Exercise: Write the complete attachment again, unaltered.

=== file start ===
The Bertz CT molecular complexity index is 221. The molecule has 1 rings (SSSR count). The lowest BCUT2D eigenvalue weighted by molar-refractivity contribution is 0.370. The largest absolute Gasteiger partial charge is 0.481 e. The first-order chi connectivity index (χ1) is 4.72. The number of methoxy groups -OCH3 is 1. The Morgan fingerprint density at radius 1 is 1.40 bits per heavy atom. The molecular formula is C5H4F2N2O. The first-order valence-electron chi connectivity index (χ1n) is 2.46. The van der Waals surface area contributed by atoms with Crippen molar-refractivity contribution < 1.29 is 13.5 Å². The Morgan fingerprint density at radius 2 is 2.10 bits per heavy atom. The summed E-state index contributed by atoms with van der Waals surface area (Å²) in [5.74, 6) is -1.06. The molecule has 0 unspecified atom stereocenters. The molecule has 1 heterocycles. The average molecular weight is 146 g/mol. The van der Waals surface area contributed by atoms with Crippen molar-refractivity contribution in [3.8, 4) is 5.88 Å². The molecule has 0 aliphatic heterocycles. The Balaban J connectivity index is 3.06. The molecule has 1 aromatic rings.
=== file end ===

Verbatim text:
The Bertz CT molecular complexity index is 221. The molecule has 1 rings (SSSR count). The lowest BCUT2D eigenvalue weighted by molar-refractivity contribution is 0.370. The largest absolute Gasteiger partial charge is 0.481 e. The first-order chi connectivity index (χ1) is 4.72. The number of methoxy groups -OCH3 is 1. The Morgan fingerprint density at radius 1 is 1.40 bits per heavy atom. The molecular formula is C5H4F2N2O. The first-order valence-electron chi connectivity index (χ1n) is 2.46. The van der Waals surface area contributed by atoms with Crippen molar-refractivity contribution < 1.29 is 13.5 Å². The Morgan fingerprint density at radius 2 is 2.10 bits per heavy atom. The summed E-state index contributed by atoms with van der Waals surface area (Å²) in [5.74, 6) is -1.06. The molecule has 0 unspecified atom stereocenters. The molecule has 1 heterocycles. The average molecular weight is 146 g/mol. The van der Waals surface area contributed by atoms with Crippen molar-refractivity contribution in [3.8, 4) is 5.88 Å². The molecule has 0 aliphatic heterocycles. The Balaban J connectivity index is 3.06. The molecule has 1 aromatic rings.